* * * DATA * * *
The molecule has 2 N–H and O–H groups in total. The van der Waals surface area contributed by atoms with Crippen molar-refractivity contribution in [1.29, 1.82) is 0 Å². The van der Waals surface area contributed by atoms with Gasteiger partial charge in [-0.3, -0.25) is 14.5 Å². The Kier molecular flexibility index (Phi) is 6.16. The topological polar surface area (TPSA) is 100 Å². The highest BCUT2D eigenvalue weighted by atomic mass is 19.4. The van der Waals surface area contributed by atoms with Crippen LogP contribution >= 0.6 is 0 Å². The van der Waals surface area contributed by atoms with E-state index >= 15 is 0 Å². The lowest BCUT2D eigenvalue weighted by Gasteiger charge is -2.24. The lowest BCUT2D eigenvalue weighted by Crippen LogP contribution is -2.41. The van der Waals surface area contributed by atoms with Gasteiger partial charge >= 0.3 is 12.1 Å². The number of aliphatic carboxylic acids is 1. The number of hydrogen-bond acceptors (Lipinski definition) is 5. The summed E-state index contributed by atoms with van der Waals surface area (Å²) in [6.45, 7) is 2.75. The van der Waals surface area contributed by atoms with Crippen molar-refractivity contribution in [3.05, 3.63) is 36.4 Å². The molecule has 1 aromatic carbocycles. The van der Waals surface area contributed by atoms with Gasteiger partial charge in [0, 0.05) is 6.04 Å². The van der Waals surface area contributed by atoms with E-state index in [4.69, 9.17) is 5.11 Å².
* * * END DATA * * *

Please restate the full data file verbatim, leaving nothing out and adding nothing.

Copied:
The molecule has 2 N–H and O–H groups in total. The van der Waals surface area contributed by atoms with Crippen molar-refractivity contribution in [1.29, 1.82) is 0 Å². The van der Waals surface area contributed by atoms with Gasteiger partial charge in [-0.3, -0.25) is 14.5 Å². The Kier molecular flexibility index (Phi) is 6.16. The topological polar surface area (TPSA) is 100 Å². The highest BCUT2D eigenvalue weighted by atomic mass is 19.4. The van der Waals surface area contributed by atoms with Crippen LogP contribution >= 0.6 is 0 Å². The van der Waals surface area contributed by atoms with E-state index >= 15 is 0 Å². The lowest BCUT2D eigenvalue weighted by Gasteiger charge is -2.24. The lowest BCUT2D eigenvalue weighted by Crippen LogP contribution is -2.41. The van der Waals surface area contributed by atoms with Gasteiger partial charge >= 0.3 is 12.1 Å². The number of aliphatic carboxylic acids is 1. The number of hydrogen-bond acceptors (Lipinski definition) is 5. The summed E-state index contributed by atoms with van der Waals surface area (Å²) in [6.45, 7) is 2.75. The van der Waals surface area contributed by atoms with Crippen molar-refractivity contribution in [3.05, 3.63) is 36.4 Å². The molecule has 1 aromatic carbocycles. The van der Waals surface area contributed by atoms with Gasteiger partial charge in [0, 0.05) is 6.04 Å². The van der Waals surface area contributed by atoms with E-state index in [4.69, 9.17) is 5.11 Å².